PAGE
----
Overall I am very disappointed with this experience and I dont think u will see any improvement in many many years.

By the way if u disable certain permissions if that would be option the minute u anable it for one off use of the app, they will have all they want from u anyway so it would miss the point or u miss the point of the app. U r stuck again, ha?
Goodluck

"So Path has told you it has access to your contact data. It doesn't necessarily tell you what it's going to do with it (if we hadn't just brought it up, would you really want to know?), but it does tell you it can read it."

- Are you a complete fool?

I am a mortgage broker and I have data and information on my phone that is not only private to me - but private to others as well.... stuff that could destroy their financial lives if stolen.

...and your app permission allowing you to snap away with my camera at whatever it happens to be looking at is violating my privacy AND the privacy of everything my camera happens to be pointing at! Maybe we need to inform the state department not to bring their cell phones into the war room!!

So you want to say now, "Well, rk, just remove the apps that have those permissions!" - well what about the ones I CAN'T REMOVE BECAUSE THE PHONE VENDOR HAS PLACED THEM THERE??? Like ATT Navigator when "Maps" works just fine but you can't remove navigator and its excessive permissions??

Any LAWYERS OUT THERE????

Are you kidding?? Seriously?? You think this can stand?????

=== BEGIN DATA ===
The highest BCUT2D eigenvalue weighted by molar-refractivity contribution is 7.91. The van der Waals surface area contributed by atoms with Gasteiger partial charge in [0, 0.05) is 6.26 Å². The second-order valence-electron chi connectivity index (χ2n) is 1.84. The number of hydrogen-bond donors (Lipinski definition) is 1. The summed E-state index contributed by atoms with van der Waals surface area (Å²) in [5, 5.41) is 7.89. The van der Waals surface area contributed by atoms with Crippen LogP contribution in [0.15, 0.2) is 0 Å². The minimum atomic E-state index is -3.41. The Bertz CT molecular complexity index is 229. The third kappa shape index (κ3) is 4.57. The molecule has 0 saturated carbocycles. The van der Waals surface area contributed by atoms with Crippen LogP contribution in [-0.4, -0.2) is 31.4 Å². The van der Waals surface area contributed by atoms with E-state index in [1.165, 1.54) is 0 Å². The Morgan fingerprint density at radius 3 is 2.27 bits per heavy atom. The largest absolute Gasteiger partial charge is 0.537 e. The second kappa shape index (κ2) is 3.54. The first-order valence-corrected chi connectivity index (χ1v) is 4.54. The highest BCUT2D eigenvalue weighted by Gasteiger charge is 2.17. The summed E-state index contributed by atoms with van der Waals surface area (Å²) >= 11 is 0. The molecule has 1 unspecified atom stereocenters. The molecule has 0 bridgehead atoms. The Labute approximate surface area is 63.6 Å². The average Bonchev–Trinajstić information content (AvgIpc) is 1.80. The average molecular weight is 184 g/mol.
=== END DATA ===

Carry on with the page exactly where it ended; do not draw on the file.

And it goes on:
What I want to know is why in the hell they need access to my mic and camera? ! I don't go to all of the trouble to secure my phone just to give full access of it over the GD google ! I got out of a windows phone because there were so few apps and now I don't want any of these apps after seeing this .

I basically disagree with this article. There's a saying that sophistication hides most of the complexity of the underlying system from you and the lack thereof basically just reflects the complexity back onto the user. Based on this criteria, and based on my current experience as a professional Android developer, my impression is that Android basically reflects the complexity of the permissioning system, in all it's confusing complexity, back onto the user. There's typically so much information there, most of it actually irrelevant to the end user, that the end user cannot make heads or tails out of it.

Even I basically no longer look at the permissions that an application requests, when I am about to install an application. It's just too confusing.

Probably, the Android team needs to look at adding a layer on top of the permissioning system that can present a more meaningful synopsis of the permissioning than what's already being presented. Again, currently, there's just so much information being presented, it's not comprehensible to the end user..